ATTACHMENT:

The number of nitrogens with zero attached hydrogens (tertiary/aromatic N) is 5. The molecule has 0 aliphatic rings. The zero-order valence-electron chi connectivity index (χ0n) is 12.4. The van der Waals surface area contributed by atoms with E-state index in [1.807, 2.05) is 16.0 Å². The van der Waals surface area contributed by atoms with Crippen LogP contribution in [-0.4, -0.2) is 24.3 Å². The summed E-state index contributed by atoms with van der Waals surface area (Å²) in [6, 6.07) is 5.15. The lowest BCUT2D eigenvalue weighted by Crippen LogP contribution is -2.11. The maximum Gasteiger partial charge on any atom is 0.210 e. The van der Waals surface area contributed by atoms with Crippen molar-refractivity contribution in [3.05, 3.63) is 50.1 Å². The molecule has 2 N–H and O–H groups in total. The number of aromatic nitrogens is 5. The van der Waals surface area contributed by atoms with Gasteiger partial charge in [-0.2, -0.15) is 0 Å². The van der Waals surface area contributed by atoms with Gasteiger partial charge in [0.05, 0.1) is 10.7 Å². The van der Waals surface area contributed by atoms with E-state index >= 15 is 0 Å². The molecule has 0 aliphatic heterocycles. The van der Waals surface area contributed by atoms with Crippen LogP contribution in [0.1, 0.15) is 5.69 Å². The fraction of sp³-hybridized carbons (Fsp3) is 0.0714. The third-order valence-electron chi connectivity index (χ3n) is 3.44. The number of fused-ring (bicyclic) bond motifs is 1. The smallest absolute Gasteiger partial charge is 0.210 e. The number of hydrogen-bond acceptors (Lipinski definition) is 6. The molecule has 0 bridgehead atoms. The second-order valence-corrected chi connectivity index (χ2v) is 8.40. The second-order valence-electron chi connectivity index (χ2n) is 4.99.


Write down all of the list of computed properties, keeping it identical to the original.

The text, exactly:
The number of nitrogens with zero attached hydrogens (tertiary/aromatic N) is 5. The molecule has 0 aliphatic rings. The zero-order valence-electron chi connectivity index (χ0n) is 12.4. The van der Waals surface area contributed by atoms with E-state index in [1.807, 2.05) is 16.0 Å². The van der Waals surface area contributed by atoms with Crippen LogP contribution in [-0.4, -0.2) is 24.3 Å². The summed E-state index contributed by atoms with van der Waals surface area (Å²) in [6, 6.07) is 5.15. The lowest BCUT2D eigenvalue weighted by Crippen LogP contribution is -2.11. The maximum Gasteiger partial charge on any atom is 0.210 e. The van der Waals surface area contributed by atoms with Crippen molar-refractivity contribution in [3.05, 3.63) is 50.1 Å². The molecule has 2 N–H and O–H groups in total. The number of aromatic nitrogens is 5. The van der Waals surface area contributed by atoms with Gasteiger partial charge in [-0.2, -0.15) is 0 Å². The van der Waals surface area contributed by atoms with Gasteiger partial charge in [0.05, 0.1) is 10.7 Å². The van der Waals surface area contributed by atoms with E-state index >= 15 is 0 Å². The molecule has 0 aliphatic heterocycles. The van der Waals surface area contributed by atoms with Crippen LogP contribution in [0.1, 0.15) is 5.69 Å². The fraction of sp³-hybridized carbons (Fsp3) is 0.0714. The third-order valence-electron chi connectivity index (χ3n) is 3.44. The number of fused-ring (bicyclic) bond motifs is 1. The smallest absolute Gasteiger partial charge is 0.210 e. The number of hydrogen-bond acceptors (Lipinski definition) is 6. The molecule has 0 bridgehead atoms. The second-order valence-corrected chi connectivity index (χ2v) is 8.40. The second-order valence-electron chi connectivity index (χ2n) is 4.99.